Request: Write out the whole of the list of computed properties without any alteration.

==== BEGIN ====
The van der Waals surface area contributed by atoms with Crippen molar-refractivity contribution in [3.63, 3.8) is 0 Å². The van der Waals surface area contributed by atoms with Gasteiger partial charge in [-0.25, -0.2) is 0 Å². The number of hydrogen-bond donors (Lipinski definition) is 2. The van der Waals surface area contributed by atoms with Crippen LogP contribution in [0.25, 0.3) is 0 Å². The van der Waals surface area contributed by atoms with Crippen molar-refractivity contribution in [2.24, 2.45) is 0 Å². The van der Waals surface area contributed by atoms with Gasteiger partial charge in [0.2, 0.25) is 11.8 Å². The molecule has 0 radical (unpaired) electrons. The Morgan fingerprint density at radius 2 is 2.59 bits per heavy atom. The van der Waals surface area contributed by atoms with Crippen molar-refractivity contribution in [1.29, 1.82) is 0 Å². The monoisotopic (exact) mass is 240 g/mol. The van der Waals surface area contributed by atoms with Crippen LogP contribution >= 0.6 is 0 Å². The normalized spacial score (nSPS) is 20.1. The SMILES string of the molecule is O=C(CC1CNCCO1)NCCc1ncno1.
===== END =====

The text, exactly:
The van der Waals surface area contributed by atoms with Crippen molar-refractivity contribution in [3.63, 3.8) is 0 Å². The van der Waals surface area contributed by atoms with Gasteiger partial charge in [-0.25, -0.2) is 0 Å². The number of hydrogen-bond donors (Lipinski definition) is 2. The van der Waals surface area contributed by atoms with Crippen LogP contribution in [0.25, 0.3) is 0 Å². The van der Waals surface area contributed by atoms with Crippen molar-refractivity contribution in [2.24, 2.45) is 0 Å². The van der Waals surface area contributed by atoms with Gasteiger partial charge in [0.2, 0.25) is 11.8 Å². The molecule has 0 radical (unpaired) electrons. The Morgan fingerprint density at radius 2 is 2.59 bits per heavy atom. The van der Waals surface area contributed by atoms with Crippen molar-refractivity contribution in [1.29, 1.82) is 0 Å². The monoisotopic (exact) mass is 240 g/mol. The van der Waals surface area contributed by atoms with Crippen LogP contribution >= 0.6 is 0 Å². The normalized spacial score (nSPS) is 20.1. The SMILES string of the molecule is O=C(CC1CNCCO1)NCCc1ncno1.